## [1] "modelrun$.out" • {} : Curly brackets specify how many times something should be repeated. string <- c("1000", "999", "10", "8") grep('^[0-9]{4}$', string, value = TRUE)
## [1] "1000"
# specify ranges with the comma: {lower, upper}

grep('^[0-9]{1,3}\$', string, value = TRUE)
## [1] "999" "10"  "8"

• + : match at least once
dates <- c('1-1-1984','10-25-1985', 'someMonth--SomeYear')
day <- regmatches(dates, regexpr('^[0-9]+', dates))

• * : match 0 or more times
regmatches(dates, regexpr( '-[0-9]*-', dates))
## [1] "-1-"  "-25-" "--"

Important note : regex operators are ‘greedy’, meanining if they can match they will match. Consider the following example…

 string <- '...brought to you today by the letter "F" and  the number "32"...'

#supposing we want anything inside quotes
r <- '".+"'
regmatches(string, regexpr( r, string))
## [1] "\"F\" and  the number \"32\""

Here we get more than we thought, including everything after the first quotation mark.What happened? Because the + is greedy, it matched as much as it could following the first quote, including the following quotation mark and everything else in the string. Why, then was the final “…” excluded? The .+ combo kept matching until it reached the end of the string where the . failed to match the void at the end. It then tried the next character in the pattern, ", which also failed to match the void. The engine then backstepped one place and tried the " again (with r), which also failed. The engine continued to backstep until it reached the last quotation mark.

One way to deal with this problem is to make the operators lazy.

the * and + can be made ‘lazy’ with the ?, meaning that the pattern will match only as little as possible.

r <- '".+?"'
regmatches(string, regexpr( r, string))
## [1] "\"F\""

? also can indicate that what came before it is optional.

grep( 'colou?r', c('colour', 'color'), value =TRUE)
## [1] "colour" "color"

• () : Round brackets ‘capture’ a group of characters.
r <- '(letter|number)'
regmatches(string, gregexpr( r, string))
## [[1]]
## [1] "letter" "number"

“Captured” groups may be referred to in order by \\1, \\2, etc.

string <- c('letters', 'mississippi', 'no doubled let.ters')

r <- '([a-z])\\1'
grep(r, string, value = TRUE)
## [1] "letters"     "mississippi"
gsub(r, '[match]', string)
## [1] "le[match]ers"               "mi[match]i[match]i[match]i"
## [3] "no doubled let.ters"
string <- c('jan 3', 'february 2nd')
sub('([a-z]*).*?([0-9]+).*', '\\2 \\1', string)
## [1] "3 jan"      "2 february"

• \ : “Escapes” what follows. This is used to treat metacharacters literally. Because the \ is also an escape character in R, the backslash itself needs to be escaped.
gsub('\\^', '@@', 'the R^2 was .99' )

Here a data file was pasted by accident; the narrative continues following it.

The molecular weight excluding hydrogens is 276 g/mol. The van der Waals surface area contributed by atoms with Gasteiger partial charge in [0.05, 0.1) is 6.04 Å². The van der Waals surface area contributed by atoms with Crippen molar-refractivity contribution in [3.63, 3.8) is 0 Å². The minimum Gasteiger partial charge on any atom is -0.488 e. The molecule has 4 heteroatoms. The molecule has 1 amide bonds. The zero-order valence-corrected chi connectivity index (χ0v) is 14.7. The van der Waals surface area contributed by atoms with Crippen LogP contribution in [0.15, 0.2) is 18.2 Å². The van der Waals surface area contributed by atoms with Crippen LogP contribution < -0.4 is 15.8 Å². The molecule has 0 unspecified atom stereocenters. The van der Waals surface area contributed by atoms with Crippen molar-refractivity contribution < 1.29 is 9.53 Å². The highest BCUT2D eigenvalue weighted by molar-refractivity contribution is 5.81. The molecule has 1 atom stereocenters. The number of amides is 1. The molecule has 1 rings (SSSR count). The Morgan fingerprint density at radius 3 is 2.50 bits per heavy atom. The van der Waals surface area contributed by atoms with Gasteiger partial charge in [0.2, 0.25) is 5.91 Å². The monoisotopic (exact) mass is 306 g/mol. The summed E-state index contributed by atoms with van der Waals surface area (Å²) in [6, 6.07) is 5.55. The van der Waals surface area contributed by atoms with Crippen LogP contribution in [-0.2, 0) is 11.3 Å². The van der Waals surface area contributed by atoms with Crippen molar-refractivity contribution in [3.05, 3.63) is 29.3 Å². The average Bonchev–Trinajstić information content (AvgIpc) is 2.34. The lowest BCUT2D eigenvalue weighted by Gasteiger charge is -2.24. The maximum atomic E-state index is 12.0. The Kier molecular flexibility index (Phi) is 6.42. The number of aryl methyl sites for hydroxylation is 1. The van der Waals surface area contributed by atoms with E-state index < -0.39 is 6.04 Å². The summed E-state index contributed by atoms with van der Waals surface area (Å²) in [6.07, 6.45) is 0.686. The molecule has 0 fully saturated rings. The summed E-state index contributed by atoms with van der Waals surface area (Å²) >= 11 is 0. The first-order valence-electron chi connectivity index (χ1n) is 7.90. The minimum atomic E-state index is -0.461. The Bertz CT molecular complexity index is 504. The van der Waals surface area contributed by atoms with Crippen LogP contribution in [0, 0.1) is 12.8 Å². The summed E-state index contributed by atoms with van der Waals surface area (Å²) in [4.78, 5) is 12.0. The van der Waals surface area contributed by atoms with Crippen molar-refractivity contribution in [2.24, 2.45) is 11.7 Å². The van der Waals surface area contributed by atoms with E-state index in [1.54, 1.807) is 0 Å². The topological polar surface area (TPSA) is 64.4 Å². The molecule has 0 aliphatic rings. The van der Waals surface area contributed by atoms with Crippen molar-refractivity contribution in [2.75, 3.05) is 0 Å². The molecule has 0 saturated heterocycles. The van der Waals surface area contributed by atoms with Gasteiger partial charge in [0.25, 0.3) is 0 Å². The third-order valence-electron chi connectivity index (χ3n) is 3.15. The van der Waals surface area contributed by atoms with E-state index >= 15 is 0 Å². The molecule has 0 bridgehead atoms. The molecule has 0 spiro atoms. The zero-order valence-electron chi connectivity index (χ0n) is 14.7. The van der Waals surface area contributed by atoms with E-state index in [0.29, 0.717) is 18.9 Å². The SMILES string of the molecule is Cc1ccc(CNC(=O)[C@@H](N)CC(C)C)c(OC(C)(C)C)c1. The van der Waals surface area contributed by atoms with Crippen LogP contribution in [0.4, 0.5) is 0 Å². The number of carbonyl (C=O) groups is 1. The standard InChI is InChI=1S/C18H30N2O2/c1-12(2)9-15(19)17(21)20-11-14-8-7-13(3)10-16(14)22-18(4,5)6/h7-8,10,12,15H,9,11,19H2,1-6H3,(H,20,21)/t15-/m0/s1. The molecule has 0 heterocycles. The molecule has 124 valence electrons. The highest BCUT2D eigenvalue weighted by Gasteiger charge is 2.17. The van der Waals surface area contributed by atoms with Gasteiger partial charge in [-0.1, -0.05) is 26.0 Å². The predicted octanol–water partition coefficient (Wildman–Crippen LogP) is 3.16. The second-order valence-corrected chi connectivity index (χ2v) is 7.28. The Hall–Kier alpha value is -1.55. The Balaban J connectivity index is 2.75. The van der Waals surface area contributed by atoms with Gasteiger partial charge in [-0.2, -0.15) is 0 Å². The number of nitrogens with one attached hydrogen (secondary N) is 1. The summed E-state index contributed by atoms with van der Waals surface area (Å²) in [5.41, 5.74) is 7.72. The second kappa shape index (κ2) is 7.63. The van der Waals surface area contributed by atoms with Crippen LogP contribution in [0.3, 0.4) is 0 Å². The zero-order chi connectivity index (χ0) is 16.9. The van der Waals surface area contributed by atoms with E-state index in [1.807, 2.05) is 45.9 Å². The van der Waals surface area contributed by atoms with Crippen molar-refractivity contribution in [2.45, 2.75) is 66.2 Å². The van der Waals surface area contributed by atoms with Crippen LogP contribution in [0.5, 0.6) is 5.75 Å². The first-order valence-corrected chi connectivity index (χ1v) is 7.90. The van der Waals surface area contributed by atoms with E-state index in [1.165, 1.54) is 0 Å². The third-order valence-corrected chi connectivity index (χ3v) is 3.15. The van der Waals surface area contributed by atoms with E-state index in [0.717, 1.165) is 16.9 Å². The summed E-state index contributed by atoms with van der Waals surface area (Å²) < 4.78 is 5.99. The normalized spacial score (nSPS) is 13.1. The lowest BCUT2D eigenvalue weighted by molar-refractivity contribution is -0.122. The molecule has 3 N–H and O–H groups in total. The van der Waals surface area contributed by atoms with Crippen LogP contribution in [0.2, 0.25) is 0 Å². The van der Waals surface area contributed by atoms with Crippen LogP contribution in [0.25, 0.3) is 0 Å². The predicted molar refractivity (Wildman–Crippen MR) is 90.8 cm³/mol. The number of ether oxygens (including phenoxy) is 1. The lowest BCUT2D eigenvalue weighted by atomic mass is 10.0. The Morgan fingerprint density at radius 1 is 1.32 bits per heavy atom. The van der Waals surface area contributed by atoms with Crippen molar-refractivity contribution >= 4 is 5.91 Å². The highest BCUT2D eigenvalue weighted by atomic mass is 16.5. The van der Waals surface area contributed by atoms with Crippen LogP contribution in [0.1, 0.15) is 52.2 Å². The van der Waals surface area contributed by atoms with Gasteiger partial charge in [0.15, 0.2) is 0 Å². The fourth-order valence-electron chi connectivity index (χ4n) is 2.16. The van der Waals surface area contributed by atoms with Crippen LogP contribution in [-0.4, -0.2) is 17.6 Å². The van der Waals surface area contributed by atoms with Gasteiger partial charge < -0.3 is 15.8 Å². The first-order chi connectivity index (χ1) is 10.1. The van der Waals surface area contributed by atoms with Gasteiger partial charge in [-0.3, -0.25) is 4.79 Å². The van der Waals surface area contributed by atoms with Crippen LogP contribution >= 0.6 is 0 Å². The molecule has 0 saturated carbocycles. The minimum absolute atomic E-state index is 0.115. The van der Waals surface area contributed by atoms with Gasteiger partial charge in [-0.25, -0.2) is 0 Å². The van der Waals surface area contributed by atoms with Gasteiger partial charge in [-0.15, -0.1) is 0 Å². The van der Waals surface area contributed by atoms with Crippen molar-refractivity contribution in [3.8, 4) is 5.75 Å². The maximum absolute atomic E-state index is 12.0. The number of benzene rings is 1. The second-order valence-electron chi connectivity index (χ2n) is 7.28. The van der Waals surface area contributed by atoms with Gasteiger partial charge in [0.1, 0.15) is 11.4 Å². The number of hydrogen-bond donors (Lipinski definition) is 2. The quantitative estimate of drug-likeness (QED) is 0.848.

## [1] "the R@@2 was .99"
# to match a literal \ we need to to use \\\\

gsub('\\\\', 'backslash', 'a literal \\')
## [1] "a literal backslash"

• There are number of special characters represented by escaped letters as follows (although note, these may be platform dependent, see ?regex)

\d : a digit (equivalent to [0-9], [:digit:])
\D : not a digit (equivalent to [^0-9])
\s : a space ( equivalent to [:space:])
\S : not a space
\w : a 'word' character (equivalent to [0-9a-zA-Z_], [:alnum:])
\W : not a word character
\b : an edge of a word (between a \w and \W)
\B : not on the edge of a word character
[:punct:] : Punctuation 

# Regex in Action

### Sample 1: Using regex to scrape web links.

In this example lets say we we want to get Daily Solar Irradiance measurements from the WRDC, a website that hosts free solar data, but doesn’t exactly make it easy for bulk download.

Lets try to get all the station metadata links from the “Global Atmosphere Watch” page…

library(RCurl)
## Loading required package: bitops
library(XML)

#here is the main url for the index page

h <- getURL(index)

# This produces a long string of html. Lets just to look at the top part of it...

substr(h,1,1000)
## [1] "<HTML>\r\r\n<HEAD><TITLE>WMO-WORLD RADIATION DATA CENTRE</TITLE></HEAD>\r\r\n<BODY bgcolor=\"DDDDDD\">\r\r\n<!-- <BODY BACKGROUND=glob.gif> -->\r\r\n\r\r\n<A href=\"../../wrdc_en.htm\" TARGET=\" \"><font color=\"BLUE\" size=\"1\" face= \"Arial\">HOME</font></A><p>\r\r\n\r\r\n<PRE>\r\r\n<font size=\"4\" face=\"Arial\">GAW STATIONS</font>\r\r\n</PRE>\r\r\n\r\r\n<P align=\"left\">\r\r\n\r\r\n<TABLE border=\"1\" cellpadding=\"3\">\r\r\n\r\r\n  <TR>\r\r\n    <TD align=\"center\"><font face=\"Arial\" size=\"-1\">\r\r\n    Station\r\r\n    </font></TD>\r\r\n    <TD align=\"center\"><font face=\"Arial\" size=\"-1\">\r\r\n    GAW<br/>Station<br/>Type\r\r\n    </font></TD>\r\r\n    <TD align=\"center\"><font face=\"Arial\" size=\"-1\">\r\r\n    Info\r\r\n    </font></TD>\r\r\n    <TD align=\"center\"><font face=\"Arial\" size=\"-1\">\r\r\n    Daily data\r\r\n    </font></TD>\r\r\n    <TD align=\"center\"><font face=\"Arial\" size=\"-1\">\r\r\n    Hourly data\r\r\n    </font></TD>\r\r\n  </TR>\r\r\n\r\r\n  <TR>\r\r\n    <TD colspan=\"5\" align=\"center\">\r\r\n    <font size=\"2\" face= \"Arial\" color=\"Blue\"><B><I>ALGERIA</I></B></font>\r\r\n    </TD>\r\r\n  </TR"

ish. Lets use some regex to split and quickly parse the document looking for links ( using the “a href” pattern)

# first chop up the html into coherent bits on the recurring pattern : \r\r\n

v <- strsplit(h, '\r\r\n')[[1]]
head(v)
## [1] "<HTML>"
## [3] "<BODY bgcolor=\"DDDDDD\">"
## [4] "<!-- <BODY BACKGROUND=glob.gif> -->"
## [5] ""
## [6] "<A href=\"../../wrdc_en.htm\" TARGET=\" \"><font color=\"BLUE\" size=\"1\" face= \"Arial\">HOME</font></A><p>"